Pastry: Germans Are Butter Than the French

Photograph by Wittelsbach Bernd/Getty Images Close

Photograph by Wittelsbach Bernd/Getty Images

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Photograph by Wittelsbach Bernd/Getty Images

New York is unabashedly francophile when it comes to its bakeries. Tant Pis.

The French bakery Payard now has five locations across Manhattan. Maison Kayser, a high-end bakery/restaurant from the French chef Eric Kayser opened last fall to immediate acclaim on the upper east side. Even some of the best American-owned bakeries in the city, like Bien Cuit, are run by bakers who trained in France.

France has always taken the lion's share of credit for buttery baked goods while the Germans were under appreciated. Consider this: the croissant has Germanic roots, coming from an Austrian artillery officer who set up shop on the Rue de Richelieu.

So when the German baker Landbrot opened in downtown New York last fall with dark bread, poppy loops, and apple strudel, its future initially seemed uncertain: a few trips in Landbrot's infant stages found the West Village bakery/restaurant weirdly quiet, its shelves still fully stocked even in the late afternoon.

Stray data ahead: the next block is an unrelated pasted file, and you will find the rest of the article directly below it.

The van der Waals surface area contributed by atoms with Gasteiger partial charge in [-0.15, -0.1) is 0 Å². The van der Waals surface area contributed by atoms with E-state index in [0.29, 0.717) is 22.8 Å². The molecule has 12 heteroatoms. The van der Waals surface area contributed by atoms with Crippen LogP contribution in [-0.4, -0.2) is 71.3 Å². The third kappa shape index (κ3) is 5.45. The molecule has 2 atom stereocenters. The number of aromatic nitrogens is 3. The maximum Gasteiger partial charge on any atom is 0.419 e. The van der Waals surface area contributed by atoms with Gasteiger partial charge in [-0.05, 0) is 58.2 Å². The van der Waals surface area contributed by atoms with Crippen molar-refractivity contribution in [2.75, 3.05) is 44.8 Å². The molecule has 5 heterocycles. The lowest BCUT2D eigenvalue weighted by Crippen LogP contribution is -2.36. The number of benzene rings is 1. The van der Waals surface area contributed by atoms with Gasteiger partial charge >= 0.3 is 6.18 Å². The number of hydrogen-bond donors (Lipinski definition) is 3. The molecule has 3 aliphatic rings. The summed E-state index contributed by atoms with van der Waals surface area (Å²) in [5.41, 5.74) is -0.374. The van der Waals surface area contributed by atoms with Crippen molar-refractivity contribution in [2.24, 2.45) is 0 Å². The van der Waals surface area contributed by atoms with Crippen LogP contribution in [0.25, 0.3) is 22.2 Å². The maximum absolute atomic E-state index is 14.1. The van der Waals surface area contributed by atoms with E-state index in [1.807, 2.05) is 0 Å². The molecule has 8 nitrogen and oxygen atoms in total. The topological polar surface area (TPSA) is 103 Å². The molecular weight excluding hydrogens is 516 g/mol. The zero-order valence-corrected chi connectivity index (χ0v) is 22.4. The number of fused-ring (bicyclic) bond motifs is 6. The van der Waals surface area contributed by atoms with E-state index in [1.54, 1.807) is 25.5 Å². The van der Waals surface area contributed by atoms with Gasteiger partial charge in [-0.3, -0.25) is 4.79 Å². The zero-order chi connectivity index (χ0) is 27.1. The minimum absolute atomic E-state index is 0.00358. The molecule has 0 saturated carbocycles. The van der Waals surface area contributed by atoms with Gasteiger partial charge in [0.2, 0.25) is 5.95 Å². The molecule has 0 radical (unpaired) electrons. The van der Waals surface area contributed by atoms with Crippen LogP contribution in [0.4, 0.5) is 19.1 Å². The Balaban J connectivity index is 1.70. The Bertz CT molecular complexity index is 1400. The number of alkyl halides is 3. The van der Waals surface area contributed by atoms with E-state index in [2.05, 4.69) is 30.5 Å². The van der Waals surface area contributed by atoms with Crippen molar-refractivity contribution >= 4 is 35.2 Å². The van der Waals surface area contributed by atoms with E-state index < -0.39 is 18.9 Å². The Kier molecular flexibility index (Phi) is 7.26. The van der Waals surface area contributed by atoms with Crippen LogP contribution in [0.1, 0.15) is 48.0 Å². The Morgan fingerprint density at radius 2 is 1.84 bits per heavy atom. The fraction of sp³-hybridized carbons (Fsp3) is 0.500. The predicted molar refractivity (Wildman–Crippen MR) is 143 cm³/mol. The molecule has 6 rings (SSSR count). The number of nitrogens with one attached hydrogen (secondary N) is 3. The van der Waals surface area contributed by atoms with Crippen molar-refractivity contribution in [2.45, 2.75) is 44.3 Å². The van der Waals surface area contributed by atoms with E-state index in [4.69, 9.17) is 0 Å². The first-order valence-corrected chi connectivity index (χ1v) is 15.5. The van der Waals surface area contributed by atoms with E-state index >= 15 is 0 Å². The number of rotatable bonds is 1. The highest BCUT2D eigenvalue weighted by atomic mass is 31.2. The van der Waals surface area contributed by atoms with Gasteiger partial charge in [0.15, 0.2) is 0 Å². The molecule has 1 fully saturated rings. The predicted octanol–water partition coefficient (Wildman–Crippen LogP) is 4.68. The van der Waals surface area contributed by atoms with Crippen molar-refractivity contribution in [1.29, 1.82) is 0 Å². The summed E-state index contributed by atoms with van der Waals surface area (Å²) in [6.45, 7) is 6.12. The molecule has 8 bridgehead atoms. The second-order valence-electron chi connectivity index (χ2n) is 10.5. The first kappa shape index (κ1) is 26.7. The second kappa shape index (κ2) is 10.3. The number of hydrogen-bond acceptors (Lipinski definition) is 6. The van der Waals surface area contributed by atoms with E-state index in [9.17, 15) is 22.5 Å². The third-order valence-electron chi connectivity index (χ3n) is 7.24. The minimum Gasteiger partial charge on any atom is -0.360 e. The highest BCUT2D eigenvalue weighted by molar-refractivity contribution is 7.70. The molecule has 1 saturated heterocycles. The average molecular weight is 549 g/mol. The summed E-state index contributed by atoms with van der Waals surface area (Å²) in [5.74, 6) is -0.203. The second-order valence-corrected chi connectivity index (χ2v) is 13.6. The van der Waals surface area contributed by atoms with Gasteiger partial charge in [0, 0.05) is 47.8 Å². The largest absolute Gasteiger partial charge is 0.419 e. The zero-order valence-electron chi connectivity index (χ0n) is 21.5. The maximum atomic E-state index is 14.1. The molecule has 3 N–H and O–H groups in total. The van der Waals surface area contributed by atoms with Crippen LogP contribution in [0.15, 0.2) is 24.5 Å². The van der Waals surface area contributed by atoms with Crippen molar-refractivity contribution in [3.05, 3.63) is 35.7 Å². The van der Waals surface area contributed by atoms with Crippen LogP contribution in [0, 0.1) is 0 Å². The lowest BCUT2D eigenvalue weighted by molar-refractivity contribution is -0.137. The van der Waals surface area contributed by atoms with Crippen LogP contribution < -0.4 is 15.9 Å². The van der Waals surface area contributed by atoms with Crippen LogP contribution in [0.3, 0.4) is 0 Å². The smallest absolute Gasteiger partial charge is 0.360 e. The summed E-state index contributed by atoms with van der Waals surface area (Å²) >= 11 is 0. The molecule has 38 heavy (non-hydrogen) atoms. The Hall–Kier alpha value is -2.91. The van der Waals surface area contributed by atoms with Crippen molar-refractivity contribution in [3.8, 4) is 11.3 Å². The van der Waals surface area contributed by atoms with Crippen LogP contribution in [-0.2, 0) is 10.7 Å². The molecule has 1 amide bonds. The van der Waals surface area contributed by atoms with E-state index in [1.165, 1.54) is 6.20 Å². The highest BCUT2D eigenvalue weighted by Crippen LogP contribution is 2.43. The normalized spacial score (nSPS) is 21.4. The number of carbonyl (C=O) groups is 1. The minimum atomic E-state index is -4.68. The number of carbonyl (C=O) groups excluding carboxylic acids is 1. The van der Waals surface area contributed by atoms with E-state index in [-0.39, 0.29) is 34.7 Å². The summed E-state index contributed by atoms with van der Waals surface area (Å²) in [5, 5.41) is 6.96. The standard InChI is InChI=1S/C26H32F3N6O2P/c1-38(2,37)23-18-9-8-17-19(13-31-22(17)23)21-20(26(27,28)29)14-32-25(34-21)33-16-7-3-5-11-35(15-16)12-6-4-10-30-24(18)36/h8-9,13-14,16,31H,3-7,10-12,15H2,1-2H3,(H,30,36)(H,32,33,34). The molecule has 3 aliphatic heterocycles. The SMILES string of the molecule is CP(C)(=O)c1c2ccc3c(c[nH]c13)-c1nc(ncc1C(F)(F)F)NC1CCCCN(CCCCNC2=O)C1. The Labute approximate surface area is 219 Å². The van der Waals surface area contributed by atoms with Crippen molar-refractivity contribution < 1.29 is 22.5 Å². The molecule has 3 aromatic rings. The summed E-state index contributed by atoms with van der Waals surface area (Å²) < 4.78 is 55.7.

Not anymore. Several recent trips to the bakeries have seen healthy (though not infuriating) lines of people, queuing for schnitzel and potato bread. It's confirmation that the lack of German baked goods on offer in the city is a question of availability rather than a scarcity of demand. That's because German breads happen to be as good as--if not better than--their French counterparts.

What New Yorkers have yet to see is the breadth of offerings waiting on the other side of the Atlantic. The prepared food and bakery-chain Lindner on Berlin's Friedrichstrasse, for instance, contains a range of options practically unknown in New York: dunkel vollkornbrot, a rich, moist, whole wheat dark bread; or their doppelkrustenbrot, another dark bread with an incredibly thick crust, perfect for breakfast; or the butterkuchen, a thin yellow cake that looks like foccacia but somehow manages to be sweet, savory, and moist all at once.

It's a no-nonsense type of baking--the breads aren't particularly elaborate or fancifully designed. But when they're sliced up and on your plate, as customers at Landbrot have apparently discovered-- the shape of your sawed up loaf is the last thing on your mind.

James Tarmy reports on arts and culture for Bloomberg Muse, the arts and leisure section of Bloomberg News.

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